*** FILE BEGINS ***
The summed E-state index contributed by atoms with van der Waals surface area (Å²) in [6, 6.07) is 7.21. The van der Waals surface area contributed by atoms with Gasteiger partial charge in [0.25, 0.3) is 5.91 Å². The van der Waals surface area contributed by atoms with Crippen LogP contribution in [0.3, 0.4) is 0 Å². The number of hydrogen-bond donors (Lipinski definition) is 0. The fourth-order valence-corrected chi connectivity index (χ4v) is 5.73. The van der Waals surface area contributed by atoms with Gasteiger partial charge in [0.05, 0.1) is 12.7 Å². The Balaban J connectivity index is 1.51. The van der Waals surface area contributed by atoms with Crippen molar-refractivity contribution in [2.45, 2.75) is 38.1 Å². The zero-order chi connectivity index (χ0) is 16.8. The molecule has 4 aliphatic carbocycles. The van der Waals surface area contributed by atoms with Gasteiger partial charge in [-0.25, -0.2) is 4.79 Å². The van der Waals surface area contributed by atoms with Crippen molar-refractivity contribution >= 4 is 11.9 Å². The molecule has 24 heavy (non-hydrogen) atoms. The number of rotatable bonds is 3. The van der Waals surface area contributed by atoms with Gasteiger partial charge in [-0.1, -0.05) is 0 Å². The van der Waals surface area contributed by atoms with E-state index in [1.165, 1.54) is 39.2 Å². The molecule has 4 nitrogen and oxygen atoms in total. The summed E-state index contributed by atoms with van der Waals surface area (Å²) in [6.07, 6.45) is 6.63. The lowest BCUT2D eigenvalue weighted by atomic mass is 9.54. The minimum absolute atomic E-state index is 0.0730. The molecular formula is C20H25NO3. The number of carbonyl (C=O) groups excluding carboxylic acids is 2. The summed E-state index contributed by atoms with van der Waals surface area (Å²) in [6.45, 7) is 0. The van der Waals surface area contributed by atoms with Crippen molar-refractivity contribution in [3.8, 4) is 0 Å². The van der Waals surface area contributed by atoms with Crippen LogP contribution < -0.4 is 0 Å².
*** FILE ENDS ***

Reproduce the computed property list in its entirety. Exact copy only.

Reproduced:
The summed E-state index contributed by atoms with van der Waals surface area (Å²) in [6, 6.07) is 7.21. The van der Waals surface area contributed by atoms with Gasteiger partial charge in [0.25, 0.3) is 5.91 Å². The van der Waals surface area contributed by atoms with Crippen LogP contribution in [0.3, 0.4) is 0 Å². The number of hydrogen-bond donors (Lipinski definition) is 0. The fourth-order valence-corrected chi connectivity index (χ4v) is 5.73. The van der Waals surface area contributed by atoms with Gasteiger partial charge in [0.05, 0.1) is 12.7 Å². The Balaban J connectivity index is 1.51. The van der Waals surface area contributed by atoms with Crippen molar-refractivity contribution in [2.45, 2.75) is 38.1 Å². The zero-order chi connectivity index (χ0) is 16.8. The molecule has 4 aliphatic carbocycles. The van der Waals surface area contributed by atoms with Gasteiger partial charge in [-0.25, -0.2) is 4.79 Å². The van der Waals surface area contributed by atoms with Crippen molar-refractivity contribution >= 4 is 11.9 Å². The molecule has 24 heavy (non-hydrogen) atoms. The number of rotatable bonds is 3. The van der Waals surface area contributed by atoms with Gasteiger partial charge in [-0.1, -0.05) is 0 Å². The van der Waals surface area contributed by atoms with E-state index in [1.165, 1.54) is 39.2 Å². The molecule has 4 nitrogen and oxygen atoms in total. The summed E-state index contributed by atoms with van der Waals surface area (Å²) in [6.07, 6.45) is 6.63. The lowest BCUT2D eigenvalue weighted by atomic mass is 9.54. The minimum absolute atomic E-state index is 0.0730. The molecular formula is C20H25NO3. The number of carbonyl (C=O) groups excluding carboxylic acids is 2. The summed E-state index contributed by atoms with van der Waals surface area (Å²) in [6.45, 7) is 0. The van der Waals surface area contributed by atoms with Crippen molar-refractivity contribution in [3.8, 4) is 0 Å². The van der Waals surface area contributed by atoms with Crippen LogP contribution < -0.4 is 0 Å².